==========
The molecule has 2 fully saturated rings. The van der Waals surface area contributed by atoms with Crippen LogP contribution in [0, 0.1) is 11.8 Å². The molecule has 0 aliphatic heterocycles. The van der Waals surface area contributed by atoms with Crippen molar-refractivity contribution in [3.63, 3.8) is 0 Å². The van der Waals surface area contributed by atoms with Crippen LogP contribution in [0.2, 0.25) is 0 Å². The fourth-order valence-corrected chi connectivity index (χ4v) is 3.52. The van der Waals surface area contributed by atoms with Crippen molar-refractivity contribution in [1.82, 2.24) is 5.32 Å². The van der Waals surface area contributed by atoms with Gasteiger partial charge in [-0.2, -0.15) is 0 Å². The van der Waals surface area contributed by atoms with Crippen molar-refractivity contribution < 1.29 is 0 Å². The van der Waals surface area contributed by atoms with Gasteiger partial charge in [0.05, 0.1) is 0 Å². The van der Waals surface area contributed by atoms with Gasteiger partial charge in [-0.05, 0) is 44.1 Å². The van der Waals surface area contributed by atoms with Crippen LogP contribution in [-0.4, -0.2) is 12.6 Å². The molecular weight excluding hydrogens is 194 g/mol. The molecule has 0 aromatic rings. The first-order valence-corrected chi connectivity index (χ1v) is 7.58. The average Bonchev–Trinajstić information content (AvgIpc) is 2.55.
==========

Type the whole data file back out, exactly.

The molecule has 2 fully saturated rings. The van der Waals surface area contributed by atoms with Crippen LogP contribution in [0, 0.1) is 11.8 Å². The molecule has 0 aliphatic heterocycles. The van der Waals surface area contributed by atoms with Crippen molar-refractivity contribution in [3.63, 3.8) is 0 Å². The van der Waals surface area contributed by atoms with Crippen LogP contribution in [0.2, 0.25) is 0 Å². The fourth-order valence-corrected chi connectivity index (χ4v) is 3.52. The van der Waals surface area contributed by atoms with Crippen molar-refractivity contribution in [1.82, 2.24) is 5.32 Å². The van der Waals surface area contributed by atoms with Gasteiger partial charge in [-0.2, -0.15) is 0 Å². The van der Waals surface area contributed by atoms with Crippen molar-refractivity contribution < 1.29 is 0 Å². The van der Waals surface area contributed by atoms with Gasteiger partial charge in [0.05, 0.1) is 0 Å². The van der Waals surface area contributed by atoms with Gasteiger partial charge in [-0.05, 0) is 44.1 Å². The van der Waals surface area contributed by atoms with Crippen LogP contribution in [-0.4, -0.2) is 12.6 Å². The molecular weight excluding hydrogens is 194 g/mol. The molecule has 0 aromatic rings. The first-order valence-corrected chi connectivity index (χ1v) is 7.58. The average Bonchev–Trinajstić information content (AvgIpc) is 2.55.